Sunday, April 25, 2010

Misplaced feminine zeal - Order of the White Feather

The 100th anniversary of the First World War is only a few years away, and there will no doubt be many memorial events when that occurs. From this historic perspective, we can find it difficult to understand the thinking of that era, that whole populations would accept their governments' decisions so readily and that nations would rush headlong into hell before exploring every possible diplomatic solution to avoid conflict.
That particular War is also well known for the devil-may-care attitude of many of the young men of the time who thought it would be a “lark” and went off on what they thought would be a great adventure only to be brutally maimed, gassed, sent mad, or have their lives cut short in the most horrific and barbaric of situations. Its repercussions flowed for decades afterwards.
The War was also a watershed in the advancement of women, in that many of them stepped in and took over male jobs for the first time and proved that they were far tougher and more resilient than the “feeble” stereotype so beloved of Victorian and Edwardian men.
However, not all women did their bit in practical and admirable ways and some became involved in a shameful organisation that caused untold psychological damage to not only the men who became its victims, but to subsequent generations of their families. It was known as the Active Service League and its “award” was the Order of the White Feather – white feathers being presented in public places to men who were perceived to be cowards.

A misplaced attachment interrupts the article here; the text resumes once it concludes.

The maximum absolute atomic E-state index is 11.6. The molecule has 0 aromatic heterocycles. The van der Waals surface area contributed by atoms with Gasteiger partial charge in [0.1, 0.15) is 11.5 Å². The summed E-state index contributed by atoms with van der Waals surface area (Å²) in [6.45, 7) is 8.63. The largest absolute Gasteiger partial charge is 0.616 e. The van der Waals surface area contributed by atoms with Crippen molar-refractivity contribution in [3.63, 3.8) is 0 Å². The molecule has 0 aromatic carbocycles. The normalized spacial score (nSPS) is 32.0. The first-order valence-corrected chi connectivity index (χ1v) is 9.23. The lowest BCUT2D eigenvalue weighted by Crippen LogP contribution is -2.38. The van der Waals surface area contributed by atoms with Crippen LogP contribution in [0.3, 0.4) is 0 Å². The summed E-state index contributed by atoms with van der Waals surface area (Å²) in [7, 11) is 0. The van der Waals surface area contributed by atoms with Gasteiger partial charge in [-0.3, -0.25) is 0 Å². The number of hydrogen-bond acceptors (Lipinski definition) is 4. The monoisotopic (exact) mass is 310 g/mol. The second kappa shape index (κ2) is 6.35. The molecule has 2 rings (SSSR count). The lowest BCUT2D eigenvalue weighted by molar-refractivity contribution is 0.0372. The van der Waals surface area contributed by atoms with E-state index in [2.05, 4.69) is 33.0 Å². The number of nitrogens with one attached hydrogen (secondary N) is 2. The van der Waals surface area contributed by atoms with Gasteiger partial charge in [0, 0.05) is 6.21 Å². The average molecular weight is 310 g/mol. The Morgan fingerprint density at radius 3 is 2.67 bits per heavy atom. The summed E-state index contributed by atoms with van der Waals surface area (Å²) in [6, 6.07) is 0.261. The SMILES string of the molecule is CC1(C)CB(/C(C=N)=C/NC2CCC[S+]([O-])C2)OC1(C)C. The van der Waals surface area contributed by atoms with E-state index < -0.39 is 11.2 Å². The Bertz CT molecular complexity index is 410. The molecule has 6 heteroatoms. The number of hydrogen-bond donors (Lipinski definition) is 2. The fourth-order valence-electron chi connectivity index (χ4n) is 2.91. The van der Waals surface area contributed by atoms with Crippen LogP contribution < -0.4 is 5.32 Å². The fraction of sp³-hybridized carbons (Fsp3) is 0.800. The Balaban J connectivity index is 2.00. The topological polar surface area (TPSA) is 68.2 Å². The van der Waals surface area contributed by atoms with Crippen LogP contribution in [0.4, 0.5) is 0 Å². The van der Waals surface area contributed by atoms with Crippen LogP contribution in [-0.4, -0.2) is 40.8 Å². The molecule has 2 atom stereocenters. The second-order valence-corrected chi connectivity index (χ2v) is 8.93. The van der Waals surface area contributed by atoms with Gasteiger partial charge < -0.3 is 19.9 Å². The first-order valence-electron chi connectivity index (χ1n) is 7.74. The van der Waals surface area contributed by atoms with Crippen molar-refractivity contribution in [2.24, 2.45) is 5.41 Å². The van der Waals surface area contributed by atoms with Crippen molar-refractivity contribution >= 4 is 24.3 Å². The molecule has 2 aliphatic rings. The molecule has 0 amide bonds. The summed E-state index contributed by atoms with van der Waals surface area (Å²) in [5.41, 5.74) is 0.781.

Surprisingly, one of its founders was the Tasmanian-born and ardent anti-suffragist, Mrs Humphrey Ward (Mary Augusta), whose family included such famous literary figures as Matthew Arnold and Aldous Huxley.
It seems remarkable today that a woman of high intellect committed to social reform for women and children such as Mrs Ward could have thought that financial, military, constititutional, and international problems could only be solved by men!
Another prominent woman who was anti-suffrage and became involved was Baroness Orczy, the popular author of "The Scarlet Pimpernel" books, and she hoped to recruit more than 100,000 women to the cause of shaming men into volunteering for the War.
Eventually, the practice of presenting men with white feathers as a symbol of their cowardice at not being in uniform got out of hand and it became necessary for returned soldiers, often wounded or invalided home, and men in protected industries to be issued with special pins so that they wouldn't be accosted in the street by zealous females keen to show them up.

There aren't any really good websites detailing the activities of the League, but some basic information about the white feather movement and the distress it caused can be found here.

Many writers and film-makers have used the symbolism since the 1902 novel by A E W Mason, “The Four Feathers”, up to the 2004 novel in the Maisie Dobbs series by Jacqueline Winspear entitled “Birds of a Feather”, which also uses this practice to construct an excellent plot that is both chilling and convincing.


Mirella Sichirollo Patzer said...

Saw your post on Historical Novel Society and thought I'd check out your blogs. Well done! You have some wonderful ideas for blogs.

I'd like to exchange links with you for your blogs and mine.


I'll add your two blogs to those sites as well.

Marina Maxwell said...

Thanks so much, Mirella. Your blogs are great and I've admired them for some time. I'll post up links to them shortly.